Thanks everyone, I assumed that these conditions were close to the edge.

Here is the page I have been getting info from, for those that are interested.


The flight was called off before my buddy even got to the airport, he is staying with his best friend from childhood, has a bed etc. He is on standby til Thursday red eye.



I know that Airlines do not cancel lightly, getting less traveled persons to understand that is a whole nother ball o wax.

Perhaps it would help the less traveled persons to consider that the absolute last thing an airline wants is a whole bunch of planes sitting around on the ground. Planes cost a lot of money, and they only make money when they actually fly people from A to B.

Weather delays result in a whole lot of revenue raising flights being cancelled, and a whole lot of planes in the wrong places. Airline managers don’t sit around thinking of artificial excuses as to why they should not fly planes - that would be like a McDonalds manager trying to come up with reasons why he should refuse to sell burgers.

Bolding mine.

This is a big part of the equation - sometimes when an airline cancels a flight due to poor weather or severe ATC delays at the destination airport, the airplane is flown empty to its next destination, so as to avoid disrupting the entire system.

Also, often times wind, ceilings, or visibility force an airport to operate with less than ideal runway configurations. This can be complicated by other nearby airports which are also forced to use a suboptimal runway configurations, causing ATC to slow arrivals into both airports. This is why the major airports on the east coast of the US always seem to be screwed up.

There are other considerations involving the crew and their limitations. I didn’t know this until recently (when my youngster started flying for the airlines), but crews themselves have ceiling and visibility limits based on their experience and time-in-type (of plane). One of my son’s flights (he’s a copilot) had to be cancelled this weekend because the Captain had less than X hours in that particular airplane, and the ceiling/rvr* at their destination airport was below his limits (not the legal limits of the plane).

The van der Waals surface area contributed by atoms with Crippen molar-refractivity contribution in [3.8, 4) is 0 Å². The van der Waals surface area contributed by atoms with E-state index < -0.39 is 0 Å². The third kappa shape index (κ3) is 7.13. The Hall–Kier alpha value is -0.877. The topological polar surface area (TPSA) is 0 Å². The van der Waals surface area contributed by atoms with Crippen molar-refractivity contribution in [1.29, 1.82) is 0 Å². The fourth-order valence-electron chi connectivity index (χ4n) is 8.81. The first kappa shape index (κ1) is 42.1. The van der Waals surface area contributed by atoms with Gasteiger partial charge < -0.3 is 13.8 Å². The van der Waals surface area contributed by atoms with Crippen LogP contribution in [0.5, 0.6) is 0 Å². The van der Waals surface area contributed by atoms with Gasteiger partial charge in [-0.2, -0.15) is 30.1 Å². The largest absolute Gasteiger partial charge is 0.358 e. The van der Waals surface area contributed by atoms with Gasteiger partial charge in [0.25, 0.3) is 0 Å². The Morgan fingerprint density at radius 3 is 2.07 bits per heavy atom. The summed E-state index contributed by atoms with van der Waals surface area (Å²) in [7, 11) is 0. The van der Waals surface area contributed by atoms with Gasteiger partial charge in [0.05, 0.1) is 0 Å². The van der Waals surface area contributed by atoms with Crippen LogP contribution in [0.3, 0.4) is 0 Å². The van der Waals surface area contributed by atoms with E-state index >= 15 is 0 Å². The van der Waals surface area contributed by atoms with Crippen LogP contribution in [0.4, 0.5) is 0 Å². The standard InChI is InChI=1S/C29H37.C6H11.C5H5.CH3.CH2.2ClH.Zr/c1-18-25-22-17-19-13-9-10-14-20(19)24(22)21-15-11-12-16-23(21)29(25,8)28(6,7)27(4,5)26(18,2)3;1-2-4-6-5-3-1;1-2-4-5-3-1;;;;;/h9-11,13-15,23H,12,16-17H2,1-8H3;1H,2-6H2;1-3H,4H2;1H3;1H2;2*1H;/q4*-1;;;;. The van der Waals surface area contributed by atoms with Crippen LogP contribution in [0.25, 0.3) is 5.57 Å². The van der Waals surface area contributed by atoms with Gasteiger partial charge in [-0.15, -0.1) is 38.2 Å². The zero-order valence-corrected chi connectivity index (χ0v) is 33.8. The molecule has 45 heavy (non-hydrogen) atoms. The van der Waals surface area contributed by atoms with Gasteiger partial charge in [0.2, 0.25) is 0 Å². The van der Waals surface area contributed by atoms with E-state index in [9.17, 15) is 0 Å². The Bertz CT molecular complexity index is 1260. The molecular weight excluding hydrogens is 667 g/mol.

There’s a lot of churn right now in flight crews, mainly due to the pilot shortage** and sometimes the captain has a great deal of flying time, but a relatively small amount in a particular airplane type. It can lead to an odd situation where the FO (copilot) is actually qualified to minimums, but the Cap’n ain’t, so they err on the side of safety.

This happened to my kid as well thsi weekend. They were short a flight attendant, and FAA rules require a certain number aboard. They took off with an empty airplane and flew it to its next stop. Leaving behind a seething mass of passengers (he felt sorry for the gate agent).
*rvr = Runway Visual Range - measured (usually) by instruments at the airport

**Due mainly to the retirement wave of the current era of pilots. Congress pushed the mandatory age 60 age retirement up to 65… 5 years ago. Son’s airline is losing almost 2 pilots a day to retirement. Delta claims they’re losing one every 18 hours. The forced retirement age, along with the higher experience requirements (due to the Buffalo crash) is putting pilots in high demand. One of my trade magazines says Boeing is predicting a need for 40,000 new pilots in the Middle East alone over the next decade, and China is already 10,000 short of what they need. And to top it all off, new crew-rest requirements took effect this year, and the new definition of “rest” is making it even harder to keep the cockpits filled with experienced pilots. I suspect we’ll see a lot of cancellations until this gets worked out.

::: shrug ::::

That’s still an issue of safety. If you can’t properly equip or crew the plane for anticipated conditions it’s not safe to fly in them.

I thought they needed one flight attendant per X number of passengers. Couldn’t they just bump a couple of them (with the usual cash incentive) and take the rest?

No, it’s per passenger seat, not per passenger.

*A certificate holder is an airline.

An important distinction that I was not aware of. Thank you.

Different rules for different countries. In Australia we can carry fewer attendants if we limit the number of passengers carried.